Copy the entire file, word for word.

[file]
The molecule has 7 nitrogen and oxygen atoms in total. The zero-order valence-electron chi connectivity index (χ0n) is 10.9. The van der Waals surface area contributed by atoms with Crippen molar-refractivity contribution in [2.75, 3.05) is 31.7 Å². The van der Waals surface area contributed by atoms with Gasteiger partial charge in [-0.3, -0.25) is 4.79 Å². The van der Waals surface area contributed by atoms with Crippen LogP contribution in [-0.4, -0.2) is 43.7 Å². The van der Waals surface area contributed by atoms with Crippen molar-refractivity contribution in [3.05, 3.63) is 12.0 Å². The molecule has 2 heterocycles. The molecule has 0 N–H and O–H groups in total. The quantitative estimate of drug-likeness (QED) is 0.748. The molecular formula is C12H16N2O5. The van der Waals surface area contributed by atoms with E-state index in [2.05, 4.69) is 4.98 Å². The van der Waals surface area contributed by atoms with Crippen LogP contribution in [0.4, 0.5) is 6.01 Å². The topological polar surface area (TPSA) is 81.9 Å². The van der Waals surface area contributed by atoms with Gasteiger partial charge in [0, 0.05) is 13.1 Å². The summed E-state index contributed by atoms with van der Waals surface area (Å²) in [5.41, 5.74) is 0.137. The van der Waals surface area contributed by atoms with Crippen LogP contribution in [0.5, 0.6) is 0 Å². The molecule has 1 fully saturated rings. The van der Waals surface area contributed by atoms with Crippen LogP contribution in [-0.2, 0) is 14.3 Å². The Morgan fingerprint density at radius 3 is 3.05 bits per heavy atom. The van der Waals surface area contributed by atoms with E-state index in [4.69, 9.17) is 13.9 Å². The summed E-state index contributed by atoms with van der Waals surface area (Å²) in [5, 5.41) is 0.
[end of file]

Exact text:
The molecule has 7 nitrogen and oxygen atoms in total. The zero-order valence-electron chi connectivity index (χ0n) is 10.9. The van der Waals surface area contributed by atoms with Crippen molar-refractivity contribution in [2.75, 3.05) is 31.7 Å². The van der Waals surface area contributed by atoms with Gasteiger partial charge in [-0.3, -0.25) is 4.79 Å². The van der Waals surface area contributed by atoms with Crippen LogP contribution in [-0.4, -0.2) is 43.7 Å². The van der Waals surface area contributed by atoms with Crippen molar-refractivity contribution in [3.05, 3.63) is 12.0 Å². The molecule has 2 heterocycles. The molecule has 0 N–H and O–H groups in total. The quantitative estimate of drug-likeness (QED) is 0.748. The molecular formula is C12H16N2O5. The van der Waals surface area contributed by atoms with E-state index in [2.05, 4.69) is 4.98 Å². The van der Waals surface area contributed by atoms with Crippen LogP contribution in [0.4, 0.5) is 6.01 Å². The topological polar surface area (TPSA) is 81.9 Å². The van der Waals surface area contributed by atoms with Gasteiger partial charge in [0, 0.05) is 13.1 Å². The summed E-state index contributed by atoms with van der Waals surface area (Å²) in [5.41, 5.74) is 0.137. The van der Waals surface area contributed by atoms with Crippen LogP contribution in [0.5, 0.6) is 0 Å². The molecule has 1 fully saturated rings. The van der Waals surface area contributed by atoms with Crippen LogP contribution in [-0.2, 0) is 14.3 Å². The Morgan fingerprint density at radius 3 is 3.05 bits per heavy atom. The van der Waals surface area contributed by atoms with E-state index in [4.69, 9.17) is 13.9 Å². The summed E-state index contributed by atoms with van der Waals surface area (Å²) in [5, 5.41) is 0.